The Wood-Fired Blog

How Do You Price a Pizza Oven?

Apr 13, 2012Posted by Forno Bravo

As a manufacturer and retailer, how do we price your products?

It’s an interesting question and there are a number of different issues that come into play. As I wrote earlier, I believe that a higher degree of business transparency is an appropriate strategy in the Internet age, and it occurred to me that sharing our pricing strategy would make sense—both for us and for our customers.

If you have done research into pizza oven pricing recently, you will have noticed that the Forno Bravo ovens include all of the installation equipment (all of the insulation, mortar, and the chimney), while our competitors force you to buy all of those essential items as costly extras—AND, you will have seen that our ovens cost a lot less than our competitors. A Forno Bravo residential pizza oven typically costs between $1,000 and $1,500 less than the “other guys” including shipping. That is a very high cost saving compared with the overall cost of a typical residential oven.

We believe that we are the “category killer” in our market. According to Wikipedia:

Category killer is a term used in marketing and strategic management to describe a productservicebrand, or company that has such a distinct sustainable competitive advantage that competing firms find it almost impossible to operate profitably in that industry (or in the same local area).

You might be wondering—how can Forno Bravo do it?

There are a couple of good reasons. First, as a manufacturer, we purchase large quantities of the highest quality, but very low integration level, raw materials—directly from the original manufacturer. Think calcined aggregates, calcium aluminate, and polypropylene fibers. Our raw material costs are a lot lower than our competitors who import ovens from Europe or buy their products from contract manufacturers. Second, we actually make our own products—in the USA. We do not purchase items in Euros and we do not have to pay for costly container shipping. Don’t forget that pizza ovens are very heavy and are difficult to safely ship—you need to ship the ovens from a city in Italy where they are made to the port by truck; from the Italian port to a US port by sea; through customs; and from the US port to the importer’s warehouse by truck. You don’t need to know the exact numbers (though of course as a former importer we do) to know that there is a very high “per oven” cost to simply ship the oven from the European manufacturer to California.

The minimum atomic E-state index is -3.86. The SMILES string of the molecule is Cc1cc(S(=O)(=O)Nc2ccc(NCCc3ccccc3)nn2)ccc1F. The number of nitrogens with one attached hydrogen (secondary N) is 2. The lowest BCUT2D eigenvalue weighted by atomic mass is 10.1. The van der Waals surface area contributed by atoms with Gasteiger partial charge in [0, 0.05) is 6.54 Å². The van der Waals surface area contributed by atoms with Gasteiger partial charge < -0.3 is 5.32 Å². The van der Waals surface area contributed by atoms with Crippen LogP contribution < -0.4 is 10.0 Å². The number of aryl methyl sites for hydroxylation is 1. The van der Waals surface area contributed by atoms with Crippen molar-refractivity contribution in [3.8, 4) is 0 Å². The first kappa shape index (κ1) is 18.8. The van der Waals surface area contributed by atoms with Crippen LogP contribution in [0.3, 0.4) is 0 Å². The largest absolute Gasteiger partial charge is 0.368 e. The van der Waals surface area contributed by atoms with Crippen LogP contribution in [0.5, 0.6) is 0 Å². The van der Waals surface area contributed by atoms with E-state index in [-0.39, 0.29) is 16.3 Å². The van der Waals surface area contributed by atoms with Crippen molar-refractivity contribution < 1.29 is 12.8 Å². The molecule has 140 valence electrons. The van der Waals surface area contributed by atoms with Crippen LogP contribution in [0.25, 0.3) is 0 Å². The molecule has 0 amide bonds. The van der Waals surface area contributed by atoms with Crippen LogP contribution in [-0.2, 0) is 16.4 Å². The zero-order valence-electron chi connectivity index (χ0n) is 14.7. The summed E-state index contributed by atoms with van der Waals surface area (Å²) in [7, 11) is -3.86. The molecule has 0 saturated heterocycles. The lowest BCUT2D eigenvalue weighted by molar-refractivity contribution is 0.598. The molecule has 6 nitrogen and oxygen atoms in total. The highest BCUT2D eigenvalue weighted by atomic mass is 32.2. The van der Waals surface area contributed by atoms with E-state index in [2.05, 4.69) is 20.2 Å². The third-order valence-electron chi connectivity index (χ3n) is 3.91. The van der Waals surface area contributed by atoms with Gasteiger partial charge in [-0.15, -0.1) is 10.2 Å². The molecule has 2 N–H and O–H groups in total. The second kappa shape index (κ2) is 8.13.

And finally, we are the highest unit volume pizza oven manufacturer and seller (probably by a very large margin) in the US. This brings a number of benefits to you—the consumer or dealer installing the oven. Our high unit volumes drive up our efficiency and they drive down our manufacturing costs. Also, because we are selling lots of ovens, we do not need to make as large a profit on each oven as we would if we were selling a much smaller number.

I am still struck by the fact that one of our competitors was selling a small, low-end 32” oven, without insulation, mortar or the chimney, for $2,750 when we first founded Forno Bravo. Clearly they were not selling very many of them, and they needed to make a big profit from each one. Today, we sell a higher quality 32” oven, with all of the installation equipment, for $1,850.

The best external model to describe our pricing strategy for our ovens is the Apple iPad. Because of their high volumes and innovative design, Apple is able to sell a product that is both better and less expensive than their competitors. So much so that they have scared many of their competitors completely out of the market.

We believe that Forno Bravo sells ovens that are significantly better than our competitors in terms of design and quality of materials; that our ovens are much more complete than our competitors because they include the things that you always need to install your oven; at a price that is significantly lower than our competitors. That is one of the reasons Forno Bravo has been so successful and has expanded so significantly in recent years.